BY: SHAILY SHARMA (MSIWM041)
Streptococcus pyogenes (which is also called group A streptococcus) is by far one of the most harmful and serious streptococcal pathogens of humans. It is a strict pathogen that inhabits the throat, nasopharynx and occasionally even the skin in humans.
Dissemination of the bacteria to other sites within the body causes a variety of severely invasive conditions which have an association with high morbidity and mortality.
When these streptococci are grown on blood agar, typically, small zones of beta-hemolysis of 2-3mm are seen.
Streptococcus pyogenes also demonstrate the ability of biofilm formation to communicate with other neighboring cells like other bacterial cells. The gene for biofilm formation controlled via quorum sensing.
Characteristics of the pathogen are:
- Microscopic Morphology:
- It is a gram-positive coccus which is arranged in chains and pairs.
- It is not usually motile and the occurrence of motility is considered rare.
- It is non-spore-forming.
- A catalase test is used to distinguish the Streptococcus (negative) from the Staphylococcus (positive).
- The hallmarks of S. pyogenes include beta-hemolysis and sensitivity to bacitracin (antimicrobial agent).
- A rapid way for identification is to use monoclonal antibodies that detect the C-carbohydrate found on the surface of the cell of S. pyogenes.
- S. pyogenes is a fairly strict parasite which is found mainly in the throat, nasopharynx and occasionally in the skin of humans.
- Most people (approximately 5% to 15%) are asymptomatic carries.
- Virulence factors:
- The cell surface antigens present on S. pyogenes provide the virulence factors to the pathogen.
- Some examples of such surface antigens are:
- C-carbohydrate: It prevents the bacterium from getting dissolved in the lysozyme, which may be present in the throat and the nasopharynx, of the host.
- Fimbriae: These are present on the outer surface of the cell. They are responsible for enhancing the adherence of the bacterium to the host cell.
- M-protein: This protein helps in the resistance to phagocytosis and also improves the adherence of the pathogen to the host cells.
- C5a protease: It is an enzyme that catalyzes the cleavage of the C5a protein of the complement system which prevents the hosts immune system from attacking the pathogen by disrupting the formation of the membrane attack complex (MAC).
- Some strains of the bacterium have hyaluronic acid (HA) present on the surface which is identical to the HA found in host cells, this HA prevents the immune response by the host.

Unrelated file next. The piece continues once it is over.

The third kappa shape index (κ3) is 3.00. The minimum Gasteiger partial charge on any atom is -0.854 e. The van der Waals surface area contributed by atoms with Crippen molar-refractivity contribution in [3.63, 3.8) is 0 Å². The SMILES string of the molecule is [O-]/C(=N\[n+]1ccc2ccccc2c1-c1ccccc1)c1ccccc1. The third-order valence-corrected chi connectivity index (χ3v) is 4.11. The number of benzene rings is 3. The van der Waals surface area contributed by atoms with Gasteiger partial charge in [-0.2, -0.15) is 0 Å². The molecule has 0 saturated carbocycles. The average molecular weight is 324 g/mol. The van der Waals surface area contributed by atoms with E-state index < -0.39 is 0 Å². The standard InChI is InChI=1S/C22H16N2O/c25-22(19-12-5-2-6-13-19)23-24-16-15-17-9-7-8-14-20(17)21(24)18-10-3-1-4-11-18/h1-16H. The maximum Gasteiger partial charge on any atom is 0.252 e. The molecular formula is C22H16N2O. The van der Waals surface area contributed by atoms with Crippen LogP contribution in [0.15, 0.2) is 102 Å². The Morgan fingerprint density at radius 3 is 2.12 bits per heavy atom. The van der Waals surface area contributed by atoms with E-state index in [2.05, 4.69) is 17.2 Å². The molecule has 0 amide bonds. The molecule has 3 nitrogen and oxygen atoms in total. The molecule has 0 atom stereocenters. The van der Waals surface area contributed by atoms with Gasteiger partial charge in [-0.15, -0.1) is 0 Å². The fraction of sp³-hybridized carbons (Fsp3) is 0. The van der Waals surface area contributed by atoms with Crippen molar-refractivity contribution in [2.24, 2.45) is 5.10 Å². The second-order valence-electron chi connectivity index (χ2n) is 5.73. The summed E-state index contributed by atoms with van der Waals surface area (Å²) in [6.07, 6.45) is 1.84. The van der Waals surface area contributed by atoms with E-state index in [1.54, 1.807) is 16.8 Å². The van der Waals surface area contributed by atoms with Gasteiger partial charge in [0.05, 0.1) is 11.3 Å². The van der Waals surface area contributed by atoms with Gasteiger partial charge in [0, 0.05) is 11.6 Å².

- Streptolysin O (SLO) and Streptolysin S (SLS): They are two different type of hemolysins which damage the hosts leukocytes, heart and liver muscles.
- Streptokinase, hyaluronidase, streptodornase: These are enzymes which aid in the invasion of the hosts body by digesting fibrin clots, connective tissues and DNA respectively.
- Primary infections/Disease:
- It causes local cutaneous infections like impetigo (pyoderma) or erysipelas which is more invasive.
- Streptococcal pharyngitis is caused by the infection of the tonsils and the pharyngeal mucous membranes (strep throat) which can lead to scarlet fever if left untreated.
- The long-term complications of S. pyogenes are rheumatic fever and acute glomerulonephritis.
- Control and treatment:
- S. pyogenes can be controlled by limiting the contact between carries of the bacterium and immunocompromised hosts.
- Isolation of patients must be done and care should be taken while handling the infectious secretions.
- The treatment is usually a simple course of penicillin since the bacterium shows little drug resistance.
S. pyogenes do have some applications in the field of bionanotechnology and genome editing as well.
– In bionanotechnology; the proteins of S. pyogenes have some unique properties which are harnessed to produce a route to enhance the effectiveness of antibody therapy.
– In genome editing; The CRISPR system of S. pyogenes is used to recognize and destroy DNA from invading viruses, thereby stopping the infection.
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Deltcheva E, Chylinski K, Sharma CM, Gonzales K, Chao Y, Pirzada ZA, Eckert MR, Vogel J, Charpentier E (March 2011). “CRISPR RNA maturation by trans-encoded small RNA and host factor RNase III”. Nature. 471 (7340): 602–607. Bibcode:2011Natur.471..602D. doi:10.1038/nature09886. PMC 3070239. PMID 21455174.
Foundations in Microbiology (ninth edition) by Kathleen Park Talaro, Barry Chess